A reinstallation of the Museum's paintings from the 16th-18th centuries provides a new look at old masters.

In celebration of the recent gift of Paolo Veronese’s Venus Disarming Cupid, the Museum is reinstalling a suite of old master galleries featuring Renaissance and Baroque masterworks. Paintings will be displayed in medallion-style hangings— reminiscent of the 17th-18th century—that encourage the viewer to make personal connections with and between the works. At the same time, the Museum is working on alternative design approaches that encourage new ways for visitors to interact with and participate in daily uses of the gallery as: a classroom, inviting formal (collegiate) and informal (drop-in visitor) learning; as a laboratory, with interpretative and interactive iPad® applications; as a sanctuary, reintroducing spirituality practices with interfaith clergy; and as a community space, activating the galleries as a welcoming place for family audiences. The goal is to balance opportunities for quiet contemplation—the “traditional” museum experience—with new interactive and experimental programs. This project is one of many where the Museum is focused on reshaping the visitor experience.

[remastered] Opening Party

Friday, September 20 Members only 7-8pm / Open to Public 8-11pm Members FREE / nonmembers $14 Cash bar / RSVP online or pay at the door

Join us as we celebrate the Baroque with live performances by the Typewriter Orchestra, Radius Ensemble, Brown University’s The Higher Keys, Clark University’s The Clark Bars, the Music Worcester Chorus, Whitinsville Strings and Baroque violinists Nelva Lagerwey and Bonnie Aher. Food trucks will line Lancaster Street while local favorite Jon Short plays guitar on the Lancaster steps.

Sponsored by Harvard Pilgrim Health Care.

Jusepe de Ribera, The Astronomer, detail, 1638, oil on canvas, Museum purchase, 1925.116 4

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related

Alloy Orchestra: Compositions for Veronese and Caravaggio Sunday, December 1, 1:30pm [remastered] Gallery Free with Museum admission

WAM has commissioned Cambridge-based Alloy Orchestra to compose original scores for two masterworks featured in [remastered], Venus Disarming Cupid by Veronese and The Vision of St. Jerome by a follower of Caravaggio.

Alloy Orchestra is a three man musical ensemble, writing and performing live accompaniment to classic silent films. Working with an outrageous assemblage of peculiar objects, they thrash and grind soulful music from unlikely sources. Performing at prestigious film festivals and cultural centers in the US and abroad (The Telluride Film Festival, The Louvre, Lincoln Center, The Academy of Motion Pictures, the National Gallery of Art and others), Alloy has helped revive some of the great masterpieces of the silent era.

An unusual combination of found percussion and state-of-the-art electronics gives the Orchestra the ability to create any sound imaginable. Utilizing their famous "rack of junk" and electronic synthesizers, the group generates beautiful music in a spectacular variety of styles. They can conjure up a French symphony or a simple German bar band of the 20's. The group can make the audience think it is being attacked by tigers, contacted by radio signals from Mars or swept up in the Russian Revolution.

Nude Drawing in the Gallery

Thursdays / 2-5 (begins September 26) Free with Museum admission The nude takes center stage among our old masters. Try your hand at drawing a live nude model with the guidance of our expert faculty among masterworks by Veronese, El Greco and Rembrandt.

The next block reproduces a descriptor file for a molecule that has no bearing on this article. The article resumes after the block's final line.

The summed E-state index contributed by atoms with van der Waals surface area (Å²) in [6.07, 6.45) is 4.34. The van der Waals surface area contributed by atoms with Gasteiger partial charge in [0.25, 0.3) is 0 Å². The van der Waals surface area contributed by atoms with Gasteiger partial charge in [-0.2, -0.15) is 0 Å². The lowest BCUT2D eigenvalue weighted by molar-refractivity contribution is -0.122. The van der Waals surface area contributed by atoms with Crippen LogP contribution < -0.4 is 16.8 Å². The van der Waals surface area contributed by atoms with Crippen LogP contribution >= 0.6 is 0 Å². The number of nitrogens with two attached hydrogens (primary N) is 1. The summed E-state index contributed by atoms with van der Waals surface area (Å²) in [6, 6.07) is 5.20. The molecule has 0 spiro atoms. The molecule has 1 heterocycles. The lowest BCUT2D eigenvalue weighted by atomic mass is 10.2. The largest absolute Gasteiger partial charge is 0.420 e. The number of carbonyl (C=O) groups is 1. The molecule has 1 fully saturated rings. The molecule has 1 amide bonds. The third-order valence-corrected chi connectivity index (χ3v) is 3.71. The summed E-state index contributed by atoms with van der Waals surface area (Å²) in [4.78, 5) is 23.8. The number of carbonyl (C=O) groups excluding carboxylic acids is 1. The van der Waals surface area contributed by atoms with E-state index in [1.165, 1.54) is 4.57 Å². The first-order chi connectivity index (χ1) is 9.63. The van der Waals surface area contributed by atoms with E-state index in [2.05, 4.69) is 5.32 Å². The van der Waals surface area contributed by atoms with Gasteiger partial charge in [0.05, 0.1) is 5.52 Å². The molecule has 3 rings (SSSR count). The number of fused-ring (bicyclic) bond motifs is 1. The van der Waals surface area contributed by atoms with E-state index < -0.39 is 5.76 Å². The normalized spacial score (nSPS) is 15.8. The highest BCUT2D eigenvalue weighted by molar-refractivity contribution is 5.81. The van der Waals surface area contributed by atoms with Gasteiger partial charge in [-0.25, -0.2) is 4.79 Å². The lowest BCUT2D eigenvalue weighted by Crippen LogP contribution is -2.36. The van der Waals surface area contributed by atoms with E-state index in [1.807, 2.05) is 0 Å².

Third Thursday Book Club + Tour Thursday, October 17 Free with Museum admission

6pm Caravaggio: A Life Sacred and Profane by Andrew Graham-Dixon

7pm Join Birgit Straehle, WAM Conservator, to learn the fascinating stories behind The Vision of St. Jerome by a follower of Caravaggio.

WAM Talks

Wednesdays & Thursdays at noon Free with Museum admission Join us for talks and conversations on wide-ranging topics from art to spiritual reflections. Offered in various galleries in conjunction with the [remastered] exhibition. See page 16 for individual dates and descriptions.

related classes

For more related Classes and to register online, visit www.worcesterart.org/Classes

For Adults: The Age of Baroque: Faith, Sensuality, and Power

Antonella Doucette / 12pm - 1:30pm Wednesdays / October 16 - November 20 (6 weeks)

Illustrated lectures and weekly visits to the newly installed [remastered] galleries will allow you to experience the splendors of the 16th to 18th centuries, a time of renewed religious fervor, scientific exploration, political and social unrest through illustrated lectures and weekly visits to the Museums newly installed Baroque [remastered] gallery.

For Children: Depth Defying Drawing

8 - 10 years / Ellen Donaldson / 12:30-2:30 pm Saturdays beginning September 14 5 weeks Members $125 / Nonmembers $150 10 weeks Members $240 / nonmembers $265 Learn the tricks artists use to create the illusion of depth in their work by visiting the Museum galleries. Then head to the studio to create your own depth defying drawing. Focus will be on drawing techniques as we explore the limits of perspective using charcoal, pencil, pastel, and more.

Sunday Sermons

Sundays at 1:30pm Free with Museum admission Join us for provocative conversations and musical performances in a variety of galleries. See page 16 for individual dates and descriptions.

[remastered] Mini-Library

In May, the Museum hosted a conference that explored the future of libraries in the 21st century (learn more by visiting worcesterart.org/Events/redesign/). While there is a wealth of information housed in WAM’s Library, we are experimenting by bringing the resources of the Library into the [remastered] galleries with a selection of books that highlight art, literature and religion of the period for adults and children. Give it a try and let us know what you think! W O R C E S T E R A R T. O R G